Photographer Adrian Buckmaster is a master of the human form, capturing a cross section of humanity in all of its glorious diversity, from the ordinary to the extraordinary and everything in between. An Embarrassment of Riches, his first monograph, features nearly three hundred gorgeous images, showcasing the multitude of ways in which people present, modify, and adorn their bodies in the pursuit of self-expression. The costumes are as elegant and diverse as the subjects themselves, with ensembles that range from minimal to elaborate--black leather, Victorian ruffles, knitwear, and diaphanous chiffon, not to mention a plethora of hats, wigs, jewels, and tattoos.
About the Author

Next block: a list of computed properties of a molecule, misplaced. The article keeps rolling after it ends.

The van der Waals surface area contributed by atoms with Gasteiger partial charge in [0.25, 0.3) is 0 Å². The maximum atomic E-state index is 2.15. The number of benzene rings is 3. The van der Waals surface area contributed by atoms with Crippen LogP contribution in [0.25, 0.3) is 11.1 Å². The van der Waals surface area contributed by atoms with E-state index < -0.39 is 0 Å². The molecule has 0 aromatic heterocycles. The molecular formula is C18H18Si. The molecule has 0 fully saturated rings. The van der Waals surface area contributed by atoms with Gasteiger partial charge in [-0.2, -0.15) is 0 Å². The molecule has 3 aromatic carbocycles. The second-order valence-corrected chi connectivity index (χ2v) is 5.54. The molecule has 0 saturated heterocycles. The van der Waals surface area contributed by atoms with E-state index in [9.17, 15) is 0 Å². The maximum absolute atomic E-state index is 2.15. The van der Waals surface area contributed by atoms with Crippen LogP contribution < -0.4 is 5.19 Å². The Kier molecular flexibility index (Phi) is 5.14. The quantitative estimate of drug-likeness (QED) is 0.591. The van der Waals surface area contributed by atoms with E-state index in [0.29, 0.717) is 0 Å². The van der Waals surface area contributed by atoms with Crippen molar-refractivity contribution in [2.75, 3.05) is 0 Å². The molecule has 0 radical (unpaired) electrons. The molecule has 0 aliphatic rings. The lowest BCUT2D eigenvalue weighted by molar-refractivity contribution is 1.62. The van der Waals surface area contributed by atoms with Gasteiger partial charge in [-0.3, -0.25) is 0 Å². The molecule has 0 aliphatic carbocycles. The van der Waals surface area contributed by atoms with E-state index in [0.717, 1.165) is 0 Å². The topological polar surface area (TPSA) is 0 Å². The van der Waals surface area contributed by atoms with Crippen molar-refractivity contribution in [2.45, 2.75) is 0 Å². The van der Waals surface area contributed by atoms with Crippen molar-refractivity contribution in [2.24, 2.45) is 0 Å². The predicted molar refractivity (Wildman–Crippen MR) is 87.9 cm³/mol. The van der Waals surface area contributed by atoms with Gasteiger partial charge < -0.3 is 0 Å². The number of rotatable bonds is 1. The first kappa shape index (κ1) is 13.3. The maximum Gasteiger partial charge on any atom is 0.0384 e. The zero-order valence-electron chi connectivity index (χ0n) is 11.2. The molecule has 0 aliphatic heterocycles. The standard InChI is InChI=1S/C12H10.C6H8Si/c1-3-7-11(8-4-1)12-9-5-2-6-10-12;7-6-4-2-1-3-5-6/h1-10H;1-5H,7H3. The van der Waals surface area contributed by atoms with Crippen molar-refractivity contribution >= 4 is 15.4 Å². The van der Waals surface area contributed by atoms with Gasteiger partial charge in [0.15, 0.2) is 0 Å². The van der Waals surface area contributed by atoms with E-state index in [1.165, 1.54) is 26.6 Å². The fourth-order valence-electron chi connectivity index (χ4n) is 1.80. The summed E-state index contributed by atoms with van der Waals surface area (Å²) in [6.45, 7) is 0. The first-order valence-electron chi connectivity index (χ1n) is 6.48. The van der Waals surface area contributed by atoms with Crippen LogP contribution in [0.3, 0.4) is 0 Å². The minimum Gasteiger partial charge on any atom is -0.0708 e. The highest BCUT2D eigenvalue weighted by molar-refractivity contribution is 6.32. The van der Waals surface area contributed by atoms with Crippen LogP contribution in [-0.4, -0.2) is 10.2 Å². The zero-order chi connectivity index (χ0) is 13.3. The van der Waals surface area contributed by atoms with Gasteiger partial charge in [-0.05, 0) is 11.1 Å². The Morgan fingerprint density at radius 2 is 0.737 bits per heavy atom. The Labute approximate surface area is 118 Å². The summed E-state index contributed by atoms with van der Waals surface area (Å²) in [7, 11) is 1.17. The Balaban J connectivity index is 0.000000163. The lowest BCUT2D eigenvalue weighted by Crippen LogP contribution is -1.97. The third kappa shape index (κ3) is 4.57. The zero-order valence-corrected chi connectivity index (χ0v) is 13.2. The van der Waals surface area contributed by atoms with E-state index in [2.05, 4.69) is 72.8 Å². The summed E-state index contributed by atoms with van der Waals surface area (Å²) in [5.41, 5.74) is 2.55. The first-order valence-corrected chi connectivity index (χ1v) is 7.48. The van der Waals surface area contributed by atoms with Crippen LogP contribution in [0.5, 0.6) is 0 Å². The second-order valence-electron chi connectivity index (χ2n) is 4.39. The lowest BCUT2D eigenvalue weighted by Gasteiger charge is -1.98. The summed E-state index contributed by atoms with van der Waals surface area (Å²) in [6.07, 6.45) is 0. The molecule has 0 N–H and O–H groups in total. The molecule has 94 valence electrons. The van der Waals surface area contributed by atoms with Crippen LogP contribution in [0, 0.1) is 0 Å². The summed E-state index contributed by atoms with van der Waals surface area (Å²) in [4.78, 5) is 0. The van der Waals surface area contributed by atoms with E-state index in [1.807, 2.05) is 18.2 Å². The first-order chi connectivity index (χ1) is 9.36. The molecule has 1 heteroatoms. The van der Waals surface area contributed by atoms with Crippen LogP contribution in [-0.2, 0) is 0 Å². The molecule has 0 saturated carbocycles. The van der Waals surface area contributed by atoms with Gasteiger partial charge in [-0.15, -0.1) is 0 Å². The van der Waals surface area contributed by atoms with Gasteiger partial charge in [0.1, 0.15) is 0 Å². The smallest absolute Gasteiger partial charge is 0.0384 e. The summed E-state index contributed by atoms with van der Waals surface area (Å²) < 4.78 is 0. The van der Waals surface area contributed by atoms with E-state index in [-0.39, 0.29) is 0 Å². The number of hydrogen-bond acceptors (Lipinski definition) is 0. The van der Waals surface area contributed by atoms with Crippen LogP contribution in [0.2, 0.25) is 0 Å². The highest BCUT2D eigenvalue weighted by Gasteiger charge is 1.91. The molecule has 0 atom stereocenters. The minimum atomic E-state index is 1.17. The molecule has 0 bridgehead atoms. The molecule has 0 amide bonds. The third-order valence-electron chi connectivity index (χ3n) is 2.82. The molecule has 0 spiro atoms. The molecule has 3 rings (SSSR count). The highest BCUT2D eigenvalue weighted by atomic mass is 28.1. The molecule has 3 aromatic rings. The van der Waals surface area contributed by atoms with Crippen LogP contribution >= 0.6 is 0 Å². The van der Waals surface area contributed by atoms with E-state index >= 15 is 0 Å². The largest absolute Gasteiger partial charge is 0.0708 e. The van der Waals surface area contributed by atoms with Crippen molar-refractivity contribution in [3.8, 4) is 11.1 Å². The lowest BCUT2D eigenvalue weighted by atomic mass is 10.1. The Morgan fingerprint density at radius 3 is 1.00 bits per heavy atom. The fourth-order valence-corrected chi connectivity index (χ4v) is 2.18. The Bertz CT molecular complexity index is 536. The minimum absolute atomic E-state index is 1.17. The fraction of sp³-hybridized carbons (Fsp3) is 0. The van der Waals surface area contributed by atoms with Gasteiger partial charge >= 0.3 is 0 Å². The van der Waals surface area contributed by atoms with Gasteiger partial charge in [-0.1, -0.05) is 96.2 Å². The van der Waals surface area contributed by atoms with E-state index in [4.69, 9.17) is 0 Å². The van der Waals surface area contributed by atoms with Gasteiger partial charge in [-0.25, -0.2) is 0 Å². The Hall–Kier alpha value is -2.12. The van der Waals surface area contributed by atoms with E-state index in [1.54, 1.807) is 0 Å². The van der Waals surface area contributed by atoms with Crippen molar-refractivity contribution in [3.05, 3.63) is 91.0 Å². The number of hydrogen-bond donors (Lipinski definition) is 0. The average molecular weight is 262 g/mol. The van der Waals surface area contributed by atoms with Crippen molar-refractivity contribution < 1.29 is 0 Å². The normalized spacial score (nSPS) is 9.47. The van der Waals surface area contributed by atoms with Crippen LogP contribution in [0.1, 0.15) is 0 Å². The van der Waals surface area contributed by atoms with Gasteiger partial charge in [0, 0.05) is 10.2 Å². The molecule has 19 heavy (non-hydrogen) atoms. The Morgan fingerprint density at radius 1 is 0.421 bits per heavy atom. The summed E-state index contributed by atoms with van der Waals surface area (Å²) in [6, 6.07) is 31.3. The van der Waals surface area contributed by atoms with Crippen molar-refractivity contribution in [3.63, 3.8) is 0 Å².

Adrian Buckmaster is a British-born photographer, residing in New York since 1981. His first camera was a 620 Kodak Bakelite Box Brownie, given to him by his mother when he was nine years old. He built his first darkroom when he was thirteen. After a brief detour into three dimensional design, he dropped out of college to pursue his early ambition and was hired by a venerable company of architectural model-makers, Thorp Model Makers, where he aided in the development and adaptation of endoscopes that allowed the viewer a human perspective of tiny scale models and eventually led to his love of architecture. As a result, he was the first photographer to be inducted into the Art Workers Guild, founded in 1882 by William Morris to promote the highest standard of excellence in all the applied arts. Once in America he decided to begin photographing "beauty", for clients like Revlon, L'Oreal, Kodak, and Colgate-Palmolive, and was the creative photo editor and photographer for Next Fashion magazine. His covers and editorial work ranges from Essence magazine to portraiture of musicians such as Anita Baker, Sade, and others, along with album covers for Elektra Atlantic. His work is regularly included in Huffington Post and Time Out, where he has been documenting the alternative scene since 2000. For his personal projects, he found a way to connect and share a deep love of misfits, who, like himself, are struggling to see themselves in a world that likes labels and promotes conformity.